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  • Amazing Earth: Socotra Island

    As we presented you some of the wonders of Galapagos at the beginning of this week, today we will focus our attention on the Island of Scotora in the Indian Ocean. Our choice is by no means accidental: also known as the ‘Second Galapagos’, Socotra represents an out of this world territory.

    Situated midway between the African coast and the Arabian Peninsula, the island of Socotra is populated by the most amazing species, many of them endemic and forming unique ecosystems. Although the island is not so far form the African coast, the sea has represented an often unsurmountable barrier, thus leading to the apparition and evolution of unique species.

    The exoticism of Socotra’s nature represents its main characteristic as well as its biggest touristic attraction. Almost a third of Socotra’s plant species can only be admired and studied here. Among these, the Dragon Blood Tree has imposed as the island’s unofficial symbol. Although the Dragon Blood Tree is not endemic to Socotra (one can find its relatives all over the African continent), its strange looks makes it easily noticeable (you can see some Dragon Blood Trees in the picture below).

    The tree, who got its name from its strongly pigmented resin, known from antique times as the ‘Dragon’s Blood’, blooms in February, offering a unique view. Another natural attraction of the island is represented by the numerous species of butterflies (over 190) and insects, many of which are also endemic. But many of Socotra’s beauties are still hidden in its calm waters and deep caves: hundreds of species of exotic fish, colorful corals and enormous stalactites and stalagmites are the dominant ingredients of these terrific subterranean/underwater worlds.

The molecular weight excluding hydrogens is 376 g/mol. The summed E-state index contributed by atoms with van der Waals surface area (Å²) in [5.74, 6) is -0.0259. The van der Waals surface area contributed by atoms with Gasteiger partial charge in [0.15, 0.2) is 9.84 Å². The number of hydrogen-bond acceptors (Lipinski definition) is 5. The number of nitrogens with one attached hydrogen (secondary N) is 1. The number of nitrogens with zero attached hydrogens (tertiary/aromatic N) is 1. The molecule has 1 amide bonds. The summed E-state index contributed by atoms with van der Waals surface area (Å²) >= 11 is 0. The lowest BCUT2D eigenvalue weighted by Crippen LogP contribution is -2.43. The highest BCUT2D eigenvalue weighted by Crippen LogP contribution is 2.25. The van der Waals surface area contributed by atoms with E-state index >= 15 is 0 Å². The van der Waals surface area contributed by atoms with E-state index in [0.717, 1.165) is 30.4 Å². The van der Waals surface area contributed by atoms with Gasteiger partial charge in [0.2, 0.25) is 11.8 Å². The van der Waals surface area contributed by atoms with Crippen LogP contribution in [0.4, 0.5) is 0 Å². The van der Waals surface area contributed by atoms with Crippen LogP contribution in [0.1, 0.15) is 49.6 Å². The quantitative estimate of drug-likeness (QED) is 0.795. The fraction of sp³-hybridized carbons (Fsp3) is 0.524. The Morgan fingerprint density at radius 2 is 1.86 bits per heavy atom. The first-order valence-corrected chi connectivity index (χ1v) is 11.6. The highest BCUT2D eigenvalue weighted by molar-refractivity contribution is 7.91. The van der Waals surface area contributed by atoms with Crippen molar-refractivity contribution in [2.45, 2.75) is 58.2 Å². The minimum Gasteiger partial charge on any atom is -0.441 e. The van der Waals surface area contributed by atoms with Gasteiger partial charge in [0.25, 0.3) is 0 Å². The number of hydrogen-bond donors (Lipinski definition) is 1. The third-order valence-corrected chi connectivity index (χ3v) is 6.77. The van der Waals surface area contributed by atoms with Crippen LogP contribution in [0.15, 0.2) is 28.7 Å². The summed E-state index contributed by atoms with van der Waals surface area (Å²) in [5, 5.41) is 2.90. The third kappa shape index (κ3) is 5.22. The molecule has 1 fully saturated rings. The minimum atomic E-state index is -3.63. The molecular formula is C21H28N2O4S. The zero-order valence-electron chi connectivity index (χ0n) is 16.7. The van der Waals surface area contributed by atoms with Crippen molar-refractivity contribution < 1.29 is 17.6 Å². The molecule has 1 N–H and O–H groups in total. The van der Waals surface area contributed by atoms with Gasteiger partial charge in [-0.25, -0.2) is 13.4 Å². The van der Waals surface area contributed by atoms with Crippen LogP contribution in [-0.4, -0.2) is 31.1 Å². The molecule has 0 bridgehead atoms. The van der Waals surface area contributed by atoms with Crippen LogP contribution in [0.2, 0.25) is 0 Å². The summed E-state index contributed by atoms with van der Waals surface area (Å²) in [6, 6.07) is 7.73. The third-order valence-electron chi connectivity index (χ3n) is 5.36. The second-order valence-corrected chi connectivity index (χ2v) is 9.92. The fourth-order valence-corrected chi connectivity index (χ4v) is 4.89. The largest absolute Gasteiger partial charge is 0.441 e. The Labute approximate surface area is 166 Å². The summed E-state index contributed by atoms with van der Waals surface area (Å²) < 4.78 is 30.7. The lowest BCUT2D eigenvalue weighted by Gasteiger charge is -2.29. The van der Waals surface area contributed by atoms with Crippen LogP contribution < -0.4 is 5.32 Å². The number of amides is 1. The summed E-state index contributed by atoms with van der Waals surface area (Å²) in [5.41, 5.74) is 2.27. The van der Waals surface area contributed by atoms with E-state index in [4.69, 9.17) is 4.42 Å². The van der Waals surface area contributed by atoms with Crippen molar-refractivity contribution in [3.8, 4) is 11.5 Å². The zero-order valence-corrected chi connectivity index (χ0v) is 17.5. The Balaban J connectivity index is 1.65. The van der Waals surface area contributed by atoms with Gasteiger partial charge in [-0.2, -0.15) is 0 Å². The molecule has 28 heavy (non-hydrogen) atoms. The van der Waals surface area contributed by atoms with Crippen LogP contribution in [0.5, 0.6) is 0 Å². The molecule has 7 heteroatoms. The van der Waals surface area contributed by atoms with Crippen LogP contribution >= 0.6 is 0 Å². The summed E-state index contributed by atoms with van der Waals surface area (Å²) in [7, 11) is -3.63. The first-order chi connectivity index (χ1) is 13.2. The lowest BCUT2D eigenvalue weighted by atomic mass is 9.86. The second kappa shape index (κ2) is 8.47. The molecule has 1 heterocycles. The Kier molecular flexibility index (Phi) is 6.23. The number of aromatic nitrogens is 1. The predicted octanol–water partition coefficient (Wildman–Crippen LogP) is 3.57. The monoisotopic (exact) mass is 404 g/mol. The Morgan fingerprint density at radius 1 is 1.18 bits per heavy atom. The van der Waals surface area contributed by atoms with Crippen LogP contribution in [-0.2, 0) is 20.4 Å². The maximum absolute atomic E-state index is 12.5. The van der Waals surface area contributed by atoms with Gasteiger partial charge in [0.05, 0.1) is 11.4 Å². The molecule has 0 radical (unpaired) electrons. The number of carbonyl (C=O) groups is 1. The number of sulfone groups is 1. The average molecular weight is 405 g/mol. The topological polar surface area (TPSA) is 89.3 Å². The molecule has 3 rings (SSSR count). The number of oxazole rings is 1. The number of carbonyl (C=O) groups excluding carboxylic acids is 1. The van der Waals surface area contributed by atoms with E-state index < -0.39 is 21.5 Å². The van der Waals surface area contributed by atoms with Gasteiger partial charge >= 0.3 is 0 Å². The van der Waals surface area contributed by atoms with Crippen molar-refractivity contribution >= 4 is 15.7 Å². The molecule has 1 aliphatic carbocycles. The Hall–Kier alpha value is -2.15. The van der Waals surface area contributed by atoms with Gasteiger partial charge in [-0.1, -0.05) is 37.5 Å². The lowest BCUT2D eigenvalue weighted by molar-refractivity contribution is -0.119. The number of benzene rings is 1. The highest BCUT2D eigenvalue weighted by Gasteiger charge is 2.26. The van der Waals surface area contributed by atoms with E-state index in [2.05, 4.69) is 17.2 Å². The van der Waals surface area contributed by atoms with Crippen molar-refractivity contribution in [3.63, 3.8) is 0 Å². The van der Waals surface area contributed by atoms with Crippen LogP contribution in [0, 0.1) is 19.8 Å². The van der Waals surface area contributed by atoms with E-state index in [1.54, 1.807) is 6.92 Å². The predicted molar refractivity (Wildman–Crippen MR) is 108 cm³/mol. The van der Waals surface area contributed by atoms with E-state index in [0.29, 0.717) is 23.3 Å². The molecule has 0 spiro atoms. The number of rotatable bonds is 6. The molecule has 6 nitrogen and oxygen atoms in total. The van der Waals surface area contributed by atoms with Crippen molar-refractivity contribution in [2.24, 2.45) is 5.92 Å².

Politically, the Socotra archipelago is currently a part of The Republic of Yemen. The population of the entire archipelago is no bigger than the one of a mid-sized European town (the latest census indicates that there are around 70000 living on the island).

    Despite Socotra being added just recently on the touristic map, ancient manuscripts are indicating that Socotra was known form the times of Alexander the Great (and even earlier). Judging by Socotra’s geographical position, it is safe to assume that the island’s culture has undergone both African and Arabic influences. Although many of the people have either Somali, Arab or South Asian origins, Socotra natives speak a distinctive language, called ‘Soquotri’.

    With its strange species and extravagant landscapes, Socotra represents a true challenge for nature photographers and adventure travelers alike. But its natural richness is by no means doubled by wealth – in the past, many of the island’s inhabitants have been forced to immigrate due to poor resources. As the island slowly opens up of for tourists, its economy is reaching a critical stage: will fast food franchises and luxurious hotels redesign the face of Socotra? Or will it always remain that strange natural paradise, where one can go back to the immemorial times when the world was nothing but a huge peace of land surrounded by a planetary ocean?

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    Comments on Amazing Earth: Socotra Island

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    peter wrote on May 10, 2010:

    what a fantastic place. How much are the airfares to this place… must be a long and expensive trip for me since I am in Europe, so Socotra is a bit out of the way 😉

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